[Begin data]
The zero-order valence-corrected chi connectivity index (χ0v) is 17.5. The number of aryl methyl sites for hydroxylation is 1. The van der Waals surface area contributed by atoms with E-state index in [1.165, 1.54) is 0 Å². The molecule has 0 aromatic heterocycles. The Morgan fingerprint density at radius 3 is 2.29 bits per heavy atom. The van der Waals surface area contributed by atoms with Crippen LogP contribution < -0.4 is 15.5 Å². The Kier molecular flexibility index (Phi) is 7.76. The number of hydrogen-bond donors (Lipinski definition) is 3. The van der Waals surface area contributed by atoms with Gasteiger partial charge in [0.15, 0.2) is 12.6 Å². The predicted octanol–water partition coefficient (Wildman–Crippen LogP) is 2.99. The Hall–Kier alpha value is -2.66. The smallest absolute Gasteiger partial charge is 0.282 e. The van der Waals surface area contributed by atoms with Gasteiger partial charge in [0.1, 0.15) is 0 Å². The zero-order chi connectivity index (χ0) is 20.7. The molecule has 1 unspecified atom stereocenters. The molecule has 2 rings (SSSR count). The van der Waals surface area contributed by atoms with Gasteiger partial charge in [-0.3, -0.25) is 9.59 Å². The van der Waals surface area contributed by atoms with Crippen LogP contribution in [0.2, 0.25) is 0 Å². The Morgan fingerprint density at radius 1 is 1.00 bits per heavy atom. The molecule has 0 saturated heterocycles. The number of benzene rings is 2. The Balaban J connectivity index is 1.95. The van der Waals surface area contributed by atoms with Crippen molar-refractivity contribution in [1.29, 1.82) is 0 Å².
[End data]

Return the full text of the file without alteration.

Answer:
The zero-order valence-corrected chi connectivity index (χ0v) is 17.5. The number of aryl methyl sites for hydroxylation is 1. The van der Waals surface area contributed by atoms with E-state index in [1.165, 1.54) is 0 Å². The molecule has 0 aromatic heterocycles. The Morgan fingerprint density at radius 3 is 2.29 bits per heavy atom. The van der Waals surface area contributed by atoms with Crippen LogP contribution < -0.4 is 15.5 Å². The Kier molecular flexibility index (Phi) is 7.76. The number of hydrogen-bond donors (Lipinski definition) is 3. The van der Waals surface area contributed by atoms with Gasteiger partial charge in [0.15, 0.2) is 12.6 Å². The predicted octanol–water partition coefficient (Wildman–Crippen LogP) is 2.99. The Hall–Kier alpha value is -2.66. The smallest absolute Gasteiger partial charge is 0.282 e. The van der Waals surface area contributed by atoms with Gasteiger partial charge in [0.1, 0.15) is 0 Å². The zero-order chi connectivity index (χ0) is 20.7. The molecule has 1 unspecified atom stereocenters. The molecule has 2 rings (SSSR count). The van der Waals surface area contributed by atoms with Gasteiger partial charge in [-0.3, -0.25) is 9.59 Å². The van der Waals surface area contributed by atoms with Crippen LogP contribution in [0.2, 0.25) is 0 Å². The Morgan fingerprint density at radius 1 is 1.00 bits per heavy atom. The molecule has 0 saturated heterocycles. The number of benzene rings is 2. The Balaban J connectivity index is 1.95. The van der Waals surface area contributed by atoms with Crippen molar-refractivity contribution in [1.29, 1.82) is 0 Å².